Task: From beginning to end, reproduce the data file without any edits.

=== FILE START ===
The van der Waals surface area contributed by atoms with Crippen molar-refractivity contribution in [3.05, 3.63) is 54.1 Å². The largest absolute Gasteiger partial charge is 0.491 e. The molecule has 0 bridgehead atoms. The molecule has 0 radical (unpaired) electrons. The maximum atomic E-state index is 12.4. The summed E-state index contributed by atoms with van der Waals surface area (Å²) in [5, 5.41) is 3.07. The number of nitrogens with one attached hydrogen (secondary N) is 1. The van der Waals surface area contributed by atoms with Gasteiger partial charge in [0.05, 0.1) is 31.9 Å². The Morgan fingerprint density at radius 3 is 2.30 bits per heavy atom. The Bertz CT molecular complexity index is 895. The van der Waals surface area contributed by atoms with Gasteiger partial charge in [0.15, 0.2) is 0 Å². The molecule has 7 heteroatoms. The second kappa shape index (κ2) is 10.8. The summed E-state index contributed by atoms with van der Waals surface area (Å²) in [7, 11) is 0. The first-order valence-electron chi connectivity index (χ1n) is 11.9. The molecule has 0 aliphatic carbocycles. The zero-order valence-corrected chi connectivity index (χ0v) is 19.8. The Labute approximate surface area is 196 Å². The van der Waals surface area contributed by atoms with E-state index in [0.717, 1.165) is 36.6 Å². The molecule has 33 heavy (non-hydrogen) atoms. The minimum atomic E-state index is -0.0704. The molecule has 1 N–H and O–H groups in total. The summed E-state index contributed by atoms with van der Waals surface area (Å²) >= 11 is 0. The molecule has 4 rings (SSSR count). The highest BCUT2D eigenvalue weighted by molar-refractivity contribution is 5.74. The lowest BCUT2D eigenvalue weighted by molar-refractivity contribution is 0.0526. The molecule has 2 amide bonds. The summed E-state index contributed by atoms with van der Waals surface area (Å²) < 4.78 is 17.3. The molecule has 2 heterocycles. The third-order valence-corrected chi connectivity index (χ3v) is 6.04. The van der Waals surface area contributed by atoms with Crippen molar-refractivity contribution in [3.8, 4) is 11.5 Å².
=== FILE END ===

The van der Waals surface area contributed by atoms with Crippen molar-refractivity contribution in [3.05, 3.63) is 54.1 Å². The largest absolute Gasteiger partial charge is 0.491 e. The molecule has 0 bridgehead atoms. The molecule has 0 radical (unpaired) electrons. The maximum atomic E-state index is 12.4. The summed E-state index contributed by atoms with van der Waals surface area (Å²) in [5, 5.41) is 3.07. The number of nitrogens with one attached hydrogen (secondary N) is 1. The van der Waals surface area contributed by atoms with Gasteiger partial charge in [0.05, 0.1) is 31.9 Å². The Morgan fingerprint density at radius 3 is 2.30 bits per heavy atom. The Bertz CT molecular complexity index is 895. The van der Waals surface area contributed by atoms with Gasteiger partial charge in [0.15, 0.2) is 0 Å². The molecule has 7 heteroatoms. The second kappa shape index (κ2) is 10.8. The summed E-state index contributed by atoms with van der Waals surface area (Å²) in [7, 11) is 0. The first-order valence-electron chi connectivity index (χ1n) is 11.9. The molecule has 0 aliphatic carbocycles. The zero-order valence-corrected chi connectivity index (χ0v) is 19.8. The Labute approximate surface area is 196 Å². The van der Waals surface area contributed by atoms with E-state index in [0.717, 1.165) is 36.6 Å². The molecule has 33 heavy (non-hydrogen) atoms. The minimum atomic E-state index is -0.0704. The molecule has 1 N–H and O–H groups in total. The summed E-state index contributed by atoms with van der Waals surface area (Å²) >= 11 is 0. The molecule has 4 rings (SSSR count). The highest BCUT2D eigenvalue weighted by molar-refractivity contribution is 5.74. The lowest BCUT2D eigenvalue weighted by molar-refractivity contribution is 0.0526. The molecule has 2 amide bonds. The summed E-state index contributed by atoms with van der Waals surface area (Å²) < 4.78 is 17.3. The molecule has 2 heterocycles. The third-order valence-corrected chi connectivity index (χ3v) is 6.04. The van der Waals surface area contributed by atoms with Crippen molar-refractivity contribution in [3.8, 4) is 11.5 Å².